In many of the broadly-marketed AAA Theme Park type games, we've seen, with WoW pioneering (AFAIK), the Need vs Greed rubric when it comes to group loot.  It would be nice if we could all trust our fellow man, but when it comes to some e-gear... there is no room for trust.  Kazara reminds us that group looting will always be controversial and wishes for an improvement on Need vs Greed: that only those of the class that can use the gear would have the "Need" option.  I agree, if this is an option the group leader can set.  There could be instances where you want to roll on some gear for an alt of another class (then again, is that a need?).  TUX also thinks Need vs Greed works pretty well, though he'd like to see a fixed limit on the number of Needs a player can roll on.  That's an interesting idea, TUX, but maybe modify it a bit to be a limit on the number of need rolls a player can win?  I'd hate to have a limit of 10 need rolls, lose all 10, then have an epic drop on the last boss and not be able to compete for it.

Maybe this next topic could possibly spin into a new topic of the month: Item Binding.  What do Fringers think about item binding?  Both Kazara and TUX seem to think that item binding is a needed component to support player crafting.  I can't disagree more.  In the most player-craftastic game of them all (no bias here) Star Wars Galaxies, there were no bound items in the heyday.  Player crafters did very well.  This is because of item decay.  Just like in real life, a resale market does not really hurt manufacturers.  Yes, there are yard sales, but that doesn't seem to hurt The Gap.  At some point, you're going to need a new shirt.  In games that treat crafting as a checked item on some marketing guy's checklist, I think that bound items help preserve the 'epic' nature of items won from very hard bosses and other special mobs.  I just can't see the argument for having 'green' quality items as bound at all.  I look forward to any counterargument on that point.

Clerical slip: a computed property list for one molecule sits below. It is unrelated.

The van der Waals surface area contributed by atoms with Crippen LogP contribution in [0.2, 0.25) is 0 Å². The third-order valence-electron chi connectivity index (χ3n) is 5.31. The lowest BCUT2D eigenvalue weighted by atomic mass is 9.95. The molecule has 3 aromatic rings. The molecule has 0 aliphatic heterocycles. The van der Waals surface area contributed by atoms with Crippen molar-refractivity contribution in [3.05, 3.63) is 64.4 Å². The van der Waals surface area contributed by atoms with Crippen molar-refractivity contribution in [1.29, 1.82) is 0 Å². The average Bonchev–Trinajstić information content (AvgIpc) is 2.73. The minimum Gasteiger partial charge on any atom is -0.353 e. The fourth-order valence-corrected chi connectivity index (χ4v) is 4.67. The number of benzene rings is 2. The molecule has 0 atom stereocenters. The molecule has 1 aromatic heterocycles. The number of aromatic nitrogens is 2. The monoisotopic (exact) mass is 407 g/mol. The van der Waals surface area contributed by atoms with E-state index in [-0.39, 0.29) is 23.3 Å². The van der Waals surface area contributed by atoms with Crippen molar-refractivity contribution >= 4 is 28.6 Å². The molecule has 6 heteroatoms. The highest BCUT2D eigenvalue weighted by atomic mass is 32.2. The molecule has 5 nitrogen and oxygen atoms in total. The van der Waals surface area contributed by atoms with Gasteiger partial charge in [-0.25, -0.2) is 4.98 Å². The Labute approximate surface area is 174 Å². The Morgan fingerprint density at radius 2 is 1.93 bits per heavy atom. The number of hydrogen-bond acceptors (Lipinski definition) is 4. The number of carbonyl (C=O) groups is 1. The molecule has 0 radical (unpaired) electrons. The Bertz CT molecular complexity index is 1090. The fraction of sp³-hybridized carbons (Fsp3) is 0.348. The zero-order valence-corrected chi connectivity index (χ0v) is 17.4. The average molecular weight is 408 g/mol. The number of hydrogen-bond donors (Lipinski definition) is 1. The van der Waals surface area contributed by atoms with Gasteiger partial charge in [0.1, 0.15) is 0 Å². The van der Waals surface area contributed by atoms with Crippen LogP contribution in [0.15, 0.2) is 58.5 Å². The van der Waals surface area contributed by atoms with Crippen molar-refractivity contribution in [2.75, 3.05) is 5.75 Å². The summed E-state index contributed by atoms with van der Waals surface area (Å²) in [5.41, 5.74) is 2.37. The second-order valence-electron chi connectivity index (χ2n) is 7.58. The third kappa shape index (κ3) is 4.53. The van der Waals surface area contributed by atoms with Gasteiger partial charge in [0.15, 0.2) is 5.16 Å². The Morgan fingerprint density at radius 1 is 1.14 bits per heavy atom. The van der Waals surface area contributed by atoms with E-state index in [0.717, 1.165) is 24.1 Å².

And speaking of crafters, well at least gatherers that support crafters, Kazara thinks that unwanted resources left on a mob should stick around a bit longer to give more time for other players to happen along this unwon bounty and claim some of it for themselves.  I have to say that I like this idea.

I promised you drama, and I'm going to deliver... some, well, not much.  Player looting?  OH YES!  Well, that's my opinion, and it's not widely shared.  TUX emphatically states "No! Never."  To him, player looting is dumb and would only encourage players to group up with each other.  I'm not sure grouping is such a bad thing in MMOs, but soloing amongst thousands of other soloists is the trend, and I am just an old fogey.  I think most of TUX's argument is derived from imagining player looting in a game like WoW or SWTOR, and I agree, this could never work.  But, in a game designed around it, like EVE for instance, it works.  Items come cheap, and items can be insured to help repay (to some degree) the loss.  But I fully understand this is not for everyone, and the game must be designed with this mechanic in mind.  While acknowledging the thrill of the risk, Kazara has no interest in games with player looting and agrees that "this is one mechanic that has to be very well developed or the game will crash and burn."  I couldn't have said it better, Kaz.